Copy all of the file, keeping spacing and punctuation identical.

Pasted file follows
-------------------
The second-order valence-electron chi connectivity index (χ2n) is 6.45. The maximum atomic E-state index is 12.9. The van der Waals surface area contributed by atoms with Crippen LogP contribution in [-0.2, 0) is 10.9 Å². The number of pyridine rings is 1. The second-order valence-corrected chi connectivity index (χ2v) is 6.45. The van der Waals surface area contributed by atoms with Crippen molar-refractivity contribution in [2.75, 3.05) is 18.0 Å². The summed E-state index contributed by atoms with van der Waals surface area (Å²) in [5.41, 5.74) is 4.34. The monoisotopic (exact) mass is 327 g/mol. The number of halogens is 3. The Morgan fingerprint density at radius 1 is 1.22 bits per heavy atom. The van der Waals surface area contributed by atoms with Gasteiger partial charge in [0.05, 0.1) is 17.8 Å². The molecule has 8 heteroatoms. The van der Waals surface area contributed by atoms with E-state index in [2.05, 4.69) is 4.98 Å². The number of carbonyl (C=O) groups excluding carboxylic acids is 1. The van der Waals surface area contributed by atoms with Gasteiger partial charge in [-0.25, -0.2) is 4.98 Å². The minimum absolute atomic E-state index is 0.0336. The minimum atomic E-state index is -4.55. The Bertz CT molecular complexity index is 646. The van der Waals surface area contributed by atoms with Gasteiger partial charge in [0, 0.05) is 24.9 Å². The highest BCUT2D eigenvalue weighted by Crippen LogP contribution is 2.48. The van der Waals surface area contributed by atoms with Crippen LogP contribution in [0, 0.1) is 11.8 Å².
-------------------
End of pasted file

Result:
The second-order valence-electron chi connectivity index (χ2n) is 6.45. The maximum atomic E-state index is 12.9. The van der Waals surface area contributed by atoms with Crippen LogP contribution in [-0.2, 0) is 10.9 Å². The number of pyridine rings is 1. The second-order valence-corrected chi connectivity index (χ2v) is 6.45. The van der Waals surface area contributed by atoms with Crippen molar-refractivity contribution in [2.75, 3.05) is 18.0 Å². The summed E-state index contributed by atoms with van der Waals surface area (Å²) in [5.41, 5.74) is 4.34. The monoisotopic (exact) mass is 327 g/mol. The number of halogens is 3. The Morgan fingerprint density at radius 1 is 1.22 bits per heavy atom. The van der Waals surface area contributed by atoms with Gasteiger partial charge in [0.05, 0.1) is 17.8 Å². The molecule has 8 heteroatoms. The van der Waals surface area contributed by atoms with E-state index in [2.05, 4.69) is 4.98 Å². The number of carbonyl (C=O) groups excluding carboxylic acids is 1. The van der Waals surface area contributed by atoms with Gasteiger partial charge in [-0.25, -0.2) is 4.98 Å². The minimum absolute atomic E-state index is 0.0336. The minimum atomic E-state index is -4.55. The Bertz CT molecular complexity index is 646. The van der Waals surface area contributed by atoms with Gasteiger partial charge in [0, 0.05) is 24.9 Å². The highest BCUT2D eigenvalue weighted by Crippen LogP contribution is 2.48. The van der Waals surface area contributed by atoms with Crippen LogP contribution in [0, 0.1) is 11.8 Å².